Why Paraguay?

To be hugged by a rodent of unusual size (ROUS)?

Feeding the Capybara - Concepcion, Paraguay
A capybara named Mimi with Audrey outside Concepcion, Paraguay

Despite all the itinerary changes we made during our Latin American journey, we never took Paraguay off the table. Maybe that’s because we knew virtually nothing about it. We hadn’t met anyone who’d been. That few others traveled there was an indication that we should.

As we crossed into Paraguay from its western border with Bolivia at 5AM, we carried little information on the country: the virtually non-existent section of our guidebook, notes from an American diplomat who had served there in the 1950s, and fragments of suggestions from our network of contacts.

Never had a country offered so few “must-see” destinations and “must do” activities. But for us, that was part of Paraguay’s allure. It was a land of the unknown, perhaps the misunderstood. A land less visited.

In South America no place puzzles quite like Paraguay. For such a small country, a collection of historical hangnails: a gaping rich-poor gap, a series of crippling wars, and the world’s least visited UNESCO World Heritage site. But Paraguay is different, and it has its moments.

So we offer a metaphor for it: the land of the unconnected dots. Here are just a few.

If prose, culture, background and history about a little-known part of the world is your thing, read on.

Tereré

From the very moment we crossed into Paraguay, we noticed large, macho men carrying thermoses and sipping from metal straws protruding from hollowed gourds full of what looked like green mud. As we observed further, we noticed everyone sporting the same: a thermos, a cup (called a guampa), and a metal straw with a sieve-like spoon at the end (a bombilla).

This is tereré, the Paraguayan national pastime.

Thermoses for Terere - Ciudad del Este, Paraguay
Thermoses for Terere in Ciudad del Este, Paraguay

Most people who have traveled in this region know yerba maté, a hot water infusion made with dried herbs. But Paraguay’s version – tereré – takes yerba maté and serves it instead with cold water and an array of crushed fresh herbs.

And like a briefcase or purse, the design of one’s thermos and guampa – from artisanal leather to rhinestone studded denim – is a point of personal expression.

Tereré herb and root stands dot markets and street corners. Herbs are the secret to great tereré. Vendors not only possess a green thumb to grow them, but they are also experts in traditional herbal medicine. Explain your ailment – from stomach problems to headaches – and an herb vendor will use a mortar and pestle to grind up just the right combination of herbs to ease your pain.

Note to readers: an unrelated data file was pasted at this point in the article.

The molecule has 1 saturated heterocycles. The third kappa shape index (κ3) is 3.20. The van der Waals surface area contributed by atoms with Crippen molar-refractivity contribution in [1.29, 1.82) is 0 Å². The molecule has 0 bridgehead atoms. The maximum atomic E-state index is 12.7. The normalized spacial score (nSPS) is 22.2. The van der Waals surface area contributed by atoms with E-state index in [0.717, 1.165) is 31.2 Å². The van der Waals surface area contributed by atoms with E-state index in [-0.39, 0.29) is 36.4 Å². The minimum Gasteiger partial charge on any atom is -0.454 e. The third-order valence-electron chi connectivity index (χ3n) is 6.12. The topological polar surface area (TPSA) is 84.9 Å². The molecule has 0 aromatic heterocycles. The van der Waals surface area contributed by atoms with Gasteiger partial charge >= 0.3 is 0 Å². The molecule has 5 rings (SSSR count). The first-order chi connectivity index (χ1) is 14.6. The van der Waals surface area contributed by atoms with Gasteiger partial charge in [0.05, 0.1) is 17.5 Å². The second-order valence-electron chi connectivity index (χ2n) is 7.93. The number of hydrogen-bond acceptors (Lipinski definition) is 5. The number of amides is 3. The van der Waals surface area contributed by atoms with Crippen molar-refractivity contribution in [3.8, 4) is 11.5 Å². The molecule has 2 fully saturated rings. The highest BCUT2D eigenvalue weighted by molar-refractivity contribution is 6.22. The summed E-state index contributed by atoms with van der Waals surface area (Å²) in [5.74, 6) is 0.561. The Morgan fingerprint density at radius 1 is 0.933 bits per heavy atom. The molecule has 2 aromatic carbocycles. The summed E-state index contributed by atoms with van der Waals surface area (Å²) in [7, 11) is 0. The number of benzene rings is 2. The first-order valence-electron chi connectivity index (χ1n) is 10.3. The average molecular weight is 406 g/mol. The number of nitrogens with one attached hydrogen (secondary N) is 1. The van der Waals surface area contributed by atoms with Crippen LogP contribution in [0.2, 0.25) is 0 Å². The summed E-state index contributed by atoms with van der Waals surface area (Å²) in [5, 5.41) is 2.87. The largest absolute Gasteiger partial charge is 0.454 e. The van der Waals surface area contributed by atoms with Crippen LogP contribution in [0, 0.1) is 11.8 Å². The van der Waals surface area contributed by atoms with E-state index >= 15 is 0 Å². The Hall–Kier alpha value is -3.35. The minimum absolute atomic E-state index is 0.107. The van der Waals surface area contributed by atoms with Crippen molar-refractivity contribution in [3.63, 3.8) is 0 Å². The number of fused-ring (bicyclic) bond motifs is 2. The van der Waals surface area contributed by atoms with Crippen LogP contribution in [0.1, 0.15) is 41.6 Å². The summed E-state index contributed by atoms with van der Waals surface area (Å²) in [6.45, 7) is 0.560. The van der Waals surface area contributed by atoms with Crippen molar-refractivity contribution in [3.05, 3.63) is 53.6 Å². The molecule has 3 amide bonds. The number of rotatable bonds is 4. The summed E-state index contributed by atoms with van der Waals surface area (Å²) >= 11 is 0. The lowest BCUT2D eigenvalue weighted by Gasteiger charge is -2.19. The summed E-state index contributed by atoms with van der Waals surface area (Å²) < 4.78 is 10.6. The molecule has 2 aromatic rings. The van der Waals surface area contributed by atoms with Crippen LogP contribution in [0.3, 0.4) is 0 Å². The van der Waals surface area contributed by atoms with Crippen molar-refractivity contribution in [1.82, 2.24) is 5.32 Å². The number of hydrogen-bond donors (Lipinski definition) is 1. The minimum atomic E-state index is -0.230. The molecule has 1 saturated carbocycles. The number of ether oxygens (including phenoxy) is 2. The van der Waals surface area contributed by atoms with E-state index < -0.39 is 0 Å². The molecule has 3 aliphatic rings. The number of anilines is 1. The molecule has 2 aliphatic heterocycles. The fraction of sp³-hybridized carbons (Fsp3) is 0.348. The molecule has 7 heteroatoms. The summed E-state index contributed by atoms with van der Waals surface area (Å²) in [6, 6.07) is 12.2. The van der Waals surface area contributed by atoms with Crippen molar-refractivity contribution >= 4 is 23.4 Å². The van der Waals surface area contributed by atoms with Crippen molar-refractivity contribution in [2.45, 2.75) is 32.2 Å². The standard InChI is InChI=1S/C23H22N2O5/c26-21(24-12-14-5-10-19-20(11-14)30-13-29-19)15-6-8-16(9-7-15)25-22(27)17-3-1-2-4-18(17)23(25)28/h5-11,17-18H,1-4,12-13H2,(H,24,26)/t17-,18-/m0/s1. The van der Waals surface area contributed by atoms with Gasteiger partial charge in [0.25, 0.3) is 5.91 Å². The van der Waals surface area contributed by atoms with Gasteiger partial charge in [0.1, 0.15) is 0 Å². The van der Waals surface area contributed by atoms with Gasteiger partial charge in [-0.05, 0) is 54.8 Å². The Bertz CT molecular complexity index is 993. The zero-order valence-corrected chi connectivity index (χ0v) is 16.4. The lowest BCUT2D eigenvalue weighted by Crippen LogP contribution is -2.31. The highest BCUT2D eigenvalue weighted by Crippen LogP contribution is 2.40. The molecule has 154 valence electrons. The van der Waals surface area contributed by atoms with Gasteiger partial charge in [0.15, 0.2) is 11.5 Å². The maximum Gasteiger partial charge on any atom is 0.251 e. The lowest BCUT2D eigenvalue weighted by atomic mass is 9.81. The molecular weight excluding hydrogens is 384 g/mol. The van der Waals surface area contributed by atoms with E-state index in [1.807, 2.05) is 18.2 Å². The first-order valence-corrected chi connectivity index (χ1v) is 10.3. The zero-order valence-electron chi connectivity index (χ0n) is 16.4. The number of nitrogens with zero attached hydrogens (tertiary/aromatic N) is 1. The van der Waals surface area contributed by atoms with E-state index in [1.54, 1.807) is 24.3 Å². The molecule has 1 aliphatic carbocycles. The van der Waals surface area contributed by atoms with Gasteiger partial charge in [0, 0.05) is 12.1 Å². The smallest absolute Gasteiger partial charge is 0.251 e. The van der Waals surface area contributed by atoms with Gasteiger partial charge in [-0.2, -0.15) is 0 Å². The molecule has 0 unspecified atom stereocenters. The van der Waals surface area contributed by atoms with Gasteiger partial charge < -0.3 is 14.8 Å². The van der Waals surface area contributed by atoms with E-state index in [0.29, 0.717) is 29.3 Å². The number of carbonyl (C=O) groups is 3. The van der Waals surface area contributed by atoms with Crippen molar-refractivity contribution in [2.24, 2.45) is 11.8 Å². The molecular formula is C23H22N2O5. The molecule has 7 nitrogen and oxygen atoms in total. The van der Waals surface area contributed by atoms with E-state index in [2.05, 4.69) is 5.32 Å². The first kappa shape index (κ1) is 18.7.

Herbs for Terere - Asuncion, Paraguay
Herbs for Terere in Asuncion, Paraguay

Sadly, however, all those fresh herbs never make it into the food.

Our favorite tereré experience: at a bus station in Encarnacion hanging out with a healthy cross-section of Paraguayans, young and old, as they waited for their buses to depart. The ice was served up out of thin cylindrical plastic bags, and the water came straight from a tap jutting out of the ground. Bonus: we didn’t have to hug the bowl.

Paraguay’s Mennonites

Smack in the middle of nowhere, South America our bus ground to a halt. Enter three men: white skin, tanned, steel-blue eyes, and dressed in denim overalls. They looked like they might have walked out of the background of American Gothic. It was a strange sight to us, but apparently an unexceptional one in Paraguay.

We had read previously of the Mennonite colonies clustered in the Chaco, a chunk of difficult, dry land in western Paraguay. How and why did they end up here?

German, Russian, and Canadian Mennonites moved to the Chaco in the 1920s and 1930s to escape persecution in their home countries. The Paraguayan government gave them great freedom and autonomy, and even some land. But there was a catch: the land was perceived as unsuitable for farming and was virtually uninhabitable. In the beginning, thousands of Mennonites died from disease, but in an ironic twist, the Mennonite colonies are now responsible for a significant portion of the country’s meat and milk production.

Each Mennonite colony also has its own unique relationship with technology and modern conveniences, too. Peter, a German proprietor of a tourism farm outside of Concepcion, shared stories of how some of the more conservative Mennonites buy high-quality tractors to help with harvesting. But their beliefs run deep to hard work, so they don’t want things to go too easily. As soon as their new tractor arrives, they remove the rear wheels and attach a sled.

Locals are swift to take advantage. When their Mennonite neighbors have purchased a tractor, they show up in droves hoping to buy the wheels at cut-rate prices. Yet another win-win.